Wednesday, 13 April 2011

Efficient taxes hypothesis

This article on pensions from the Economist made me wonder about something.

It used to be that people in the UK were compelled to buy an annuity on retirement with their pension savings. Well, almost compelled - if they took it out as cash, they'd have to pay tax on the lump sum.

So if I saved for ten years at 22% tax relief, and I then withdrew the sum, I'd have to pay 22% tax on the withdrawal.

Fair enough - the idea of pension tax relief is to encourage people to build up an income which would stop them having to draw on state benefits in retirement. If I can withdraw the cash, as if it were a standard savings plan, then the tax treatment should be the same as if I'd saved the money outside of a pension.

But could this be used to game the system?

What if today - with top tax rates at 50% - I think that the income tax rate is higher than its long-term average. Then I might save in a pension now, intending to withdraw later when tax is cut back to 40% or lower - so that I avoid paying today's 50% rate and pay the 40% rate at the time of withdrawal instead.

And conversely - if rates are cut to 33% but I don't believe it will last, I might decide not to save now (or even withdraw my pension savings early) and then wait for tax to go back up before saving again.

(I know this is a simplified picture of the complexities of pension tax treatment, but imagine it's this straightforward for now).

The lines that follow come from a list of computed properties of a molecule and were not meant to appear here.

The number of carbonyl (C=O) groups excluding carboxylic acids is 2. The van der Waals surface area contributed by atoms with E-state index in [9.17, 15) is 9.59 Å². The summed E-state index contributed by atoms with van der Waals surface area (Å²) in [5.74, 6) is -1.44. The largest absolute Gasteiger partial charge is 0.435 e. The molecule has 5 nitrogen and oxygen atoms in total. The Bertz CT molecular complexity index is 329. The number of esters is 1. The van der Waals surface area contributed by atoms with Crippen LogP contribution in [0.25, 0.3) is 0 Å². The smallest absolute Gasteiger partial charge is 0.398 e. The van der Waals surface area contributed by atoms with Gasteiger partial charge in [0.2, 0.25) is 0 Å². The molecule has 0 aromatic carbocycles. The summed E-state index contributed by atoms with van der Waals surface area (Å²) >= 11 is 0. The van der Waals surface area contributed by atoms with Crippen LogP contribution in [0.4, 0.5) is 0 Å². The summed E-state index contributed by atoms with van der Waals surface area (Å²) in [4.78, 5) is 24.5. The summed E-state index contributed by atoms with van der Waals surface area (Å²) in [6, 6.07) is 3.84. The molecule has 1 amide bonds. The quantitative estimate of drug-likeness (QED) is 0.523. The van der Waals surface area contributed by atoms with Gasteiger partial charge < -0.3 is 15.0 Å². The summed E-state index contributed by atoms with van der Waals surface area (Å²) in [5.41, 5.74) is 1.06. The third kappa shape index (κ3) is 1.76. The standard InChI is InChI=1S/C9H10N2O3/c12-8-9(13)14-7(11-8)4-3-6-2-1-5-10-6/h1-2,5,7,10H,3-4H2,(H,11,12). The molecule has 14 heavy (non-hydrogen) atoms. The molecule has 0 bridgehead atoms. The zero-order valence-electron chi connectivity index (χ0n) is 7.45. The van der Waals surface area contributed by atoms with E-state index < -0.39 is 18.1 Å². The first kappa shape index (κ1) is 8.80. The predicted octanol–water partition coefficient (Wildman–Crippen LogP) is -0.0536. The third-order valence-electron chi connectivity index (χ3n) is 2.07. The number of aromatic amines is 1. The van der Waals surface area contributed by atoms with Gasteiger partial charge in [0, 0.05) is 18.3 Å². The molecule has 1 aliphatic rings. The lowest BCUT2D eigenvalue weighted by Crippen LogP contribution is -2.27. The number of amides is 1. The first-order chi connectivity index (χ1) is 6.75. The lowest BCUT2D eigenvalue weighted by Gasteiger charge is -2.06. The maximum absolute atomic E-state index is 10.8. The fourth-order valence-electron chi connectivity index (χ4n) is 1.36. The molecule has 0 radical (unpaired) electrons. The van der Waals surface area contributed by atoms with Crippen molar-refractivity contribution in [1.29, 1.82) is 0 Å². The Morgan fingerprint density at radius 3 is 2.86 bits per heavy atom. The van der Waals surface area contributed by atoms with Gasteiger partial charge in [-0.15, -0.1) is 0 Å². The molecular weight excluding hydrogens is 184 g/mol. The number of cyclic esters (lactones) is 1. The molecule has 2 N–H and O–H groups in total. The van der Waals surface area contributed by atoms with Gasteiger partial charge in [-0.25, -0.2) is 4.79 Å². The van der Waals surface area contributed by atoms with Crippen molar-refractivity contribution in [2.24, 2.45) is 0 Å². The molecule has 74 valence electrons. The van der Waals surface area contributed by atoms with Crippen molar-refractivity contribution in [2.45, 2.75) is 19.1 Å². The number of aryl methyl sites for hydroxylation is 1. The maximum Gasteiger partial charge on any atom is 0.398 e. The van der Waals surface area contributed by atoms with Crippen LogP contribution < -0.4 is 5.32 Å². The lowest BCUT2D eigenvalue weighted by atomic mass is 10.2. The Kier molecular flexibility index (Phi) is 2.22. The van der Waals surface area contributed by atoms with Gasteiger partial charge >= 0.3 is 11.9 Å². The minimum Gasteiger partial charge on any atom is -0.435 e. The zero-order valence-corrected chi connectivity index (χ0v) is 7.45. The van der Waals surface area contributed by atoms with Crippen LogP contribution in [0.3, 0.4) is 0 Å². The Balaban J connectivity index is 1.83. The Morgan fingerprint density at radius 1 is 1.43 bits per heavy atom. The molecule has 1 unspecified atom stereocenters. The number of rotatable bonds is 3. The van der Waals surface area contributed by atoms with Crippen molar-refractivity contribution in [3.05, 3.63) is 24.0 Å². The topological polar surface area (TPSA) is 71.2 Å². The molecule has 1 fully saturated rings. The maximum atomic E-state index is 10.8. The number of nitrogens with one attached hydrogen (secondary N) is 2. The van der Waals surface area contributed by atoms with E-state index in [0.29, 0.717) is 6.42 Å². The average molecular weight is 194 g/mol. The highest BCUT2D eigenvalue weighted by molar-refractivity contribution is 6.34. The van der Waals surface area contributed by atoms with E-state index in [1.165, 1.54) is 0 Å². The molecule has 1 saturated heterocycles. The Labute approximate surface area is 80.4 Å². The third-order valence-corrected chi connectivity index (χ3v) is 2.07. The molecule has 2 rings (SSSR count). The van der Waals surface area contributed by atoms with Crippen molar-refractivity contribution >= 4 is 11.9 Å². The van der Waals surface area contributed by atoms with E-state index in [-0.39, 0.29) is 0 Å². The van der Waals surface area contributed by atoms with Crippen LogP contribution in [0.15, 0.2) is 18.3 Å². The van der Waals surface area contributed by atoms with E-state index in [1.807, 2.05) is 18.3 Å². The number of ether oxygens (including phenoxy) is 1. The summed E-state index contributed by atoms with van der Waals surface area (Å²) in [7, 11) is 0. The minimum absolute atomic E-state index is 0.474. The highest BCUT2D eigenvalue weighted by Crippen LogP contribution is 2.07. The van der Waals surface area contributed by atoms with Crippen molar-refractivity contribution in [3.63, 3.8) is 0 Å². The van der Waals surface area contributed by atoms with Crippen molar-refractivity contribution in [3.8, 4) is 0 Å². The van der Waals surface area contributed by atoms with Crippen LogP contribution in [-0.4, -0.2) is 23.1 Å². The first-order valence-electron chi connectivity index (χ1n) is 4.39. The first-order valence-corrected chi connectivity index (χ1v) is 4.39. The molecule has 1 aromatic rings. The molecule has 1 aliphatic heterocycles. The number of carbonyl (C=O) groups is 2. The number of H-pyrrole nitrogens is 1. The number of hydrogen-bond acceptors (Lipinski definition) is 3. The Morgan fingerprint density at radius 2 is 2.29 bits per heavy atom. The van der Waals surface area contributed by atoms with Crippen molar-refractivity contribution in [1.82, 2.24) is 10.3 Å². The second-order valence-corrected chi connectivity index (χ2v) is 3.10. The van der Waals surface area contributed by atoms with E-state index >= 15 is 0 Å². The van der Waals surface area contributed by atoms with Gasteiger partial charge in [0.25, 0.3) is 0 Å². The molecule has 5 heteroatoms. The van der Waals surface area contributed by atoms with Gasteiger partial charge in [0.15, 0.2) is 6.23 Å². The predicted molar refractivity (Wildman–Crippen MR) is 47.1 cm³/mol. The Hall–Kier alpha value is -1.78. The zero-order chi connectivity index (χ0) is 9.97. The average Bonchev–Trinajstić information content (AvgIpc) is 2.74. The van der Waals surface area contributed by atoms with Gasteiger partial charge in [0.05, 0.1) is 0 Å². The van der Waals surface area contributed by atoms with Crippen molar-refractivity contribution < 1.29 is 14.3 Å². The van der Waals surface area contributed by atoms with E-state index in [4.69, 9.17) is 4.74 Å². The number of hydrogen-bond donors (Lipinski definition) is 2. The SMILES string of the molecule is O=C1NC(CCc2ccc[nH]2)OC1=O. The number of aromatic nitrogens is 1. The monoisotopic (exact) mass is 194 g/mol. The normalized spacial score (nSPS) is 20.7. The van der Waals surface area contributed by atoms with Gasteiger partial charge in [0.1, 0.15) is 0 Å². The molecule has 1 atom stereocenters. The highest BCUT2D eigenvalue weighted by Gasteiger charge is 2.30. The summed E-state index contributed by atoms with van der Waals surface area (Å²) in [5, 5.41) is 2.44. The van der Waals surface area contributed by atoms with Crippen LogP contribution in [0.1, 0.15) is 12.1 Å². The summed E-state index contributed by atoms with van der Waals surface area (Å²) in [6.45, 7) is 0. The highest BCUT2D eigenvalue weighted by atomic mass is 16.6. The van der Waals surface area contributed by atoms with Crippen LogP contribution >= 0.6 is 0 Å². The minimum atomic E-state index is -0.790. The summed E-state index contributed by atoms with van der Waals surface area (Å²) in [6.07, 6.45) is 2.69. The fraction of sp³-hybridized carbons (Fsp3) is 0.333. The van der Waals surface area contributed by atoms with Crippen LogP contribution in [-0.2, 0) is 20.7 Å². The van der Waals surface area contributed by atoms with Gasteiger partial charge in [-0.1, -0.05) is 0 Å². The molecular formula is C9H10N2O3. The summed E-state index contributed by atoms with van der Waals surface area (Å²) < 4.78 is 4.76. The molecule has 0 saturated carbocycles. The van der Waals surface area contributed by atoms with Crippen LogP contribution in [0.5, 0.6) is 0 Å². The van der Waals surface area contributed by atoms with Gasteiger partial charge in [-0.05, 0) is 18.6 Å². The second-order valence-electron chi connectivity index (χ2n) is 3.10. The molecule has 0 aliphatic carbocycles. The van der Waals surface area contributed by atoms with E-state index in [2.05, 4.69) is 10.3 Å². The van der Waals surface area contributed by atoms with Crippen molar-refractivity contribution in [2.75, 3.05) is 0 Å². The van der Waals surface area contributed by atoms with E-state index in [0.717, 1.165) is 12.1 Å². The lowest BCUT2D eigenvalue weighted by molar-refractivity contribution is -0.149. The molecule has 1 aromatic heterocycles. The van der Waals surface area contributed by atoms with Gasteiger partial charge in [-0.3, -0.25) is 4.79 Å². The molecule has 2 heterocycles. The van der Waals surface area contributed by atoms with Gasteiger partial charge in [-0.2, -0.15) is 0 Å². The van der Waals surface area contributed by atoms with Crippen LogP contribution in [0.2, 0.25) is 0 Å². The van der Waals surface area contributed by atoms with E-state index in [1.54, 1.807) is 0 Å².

Now this requires predicting whether tax rates are high or low compared to their long-term average. If I were trying to do the same with oil prices, or the stockmarket, or Treasury bonds, or gold, or the Japanese yen, we'd say it was a mug's game. The efficient market hypothesis (which I broadly believe in, despite behavioural reservations) says that the market's best forecast of future prices is already built into today's price, and unless I have inside information or a really good reason to think the market is wrong, I shouldn't make investments based on my predictions of future prices.

So is it equally foolish to make predictions of future tax rates? Or, because there is no market in tax rates (except a bit of cross-border competition and arbitrage) is it possible to actually make accurate forecasts of future taxes?

Is there an efficient taxes hypothesis?

1 comment:

Kayla said...

In the States you can have a retirement account where you don't pay tax now, but pay tax later, or you can pay tax now but pay no tax later. I know many in high income brackets prefer the 'don't pay now' option, as they are in a higher tax bracket but expect their income will drop and pay much less tax later. Nothing similar in the UK?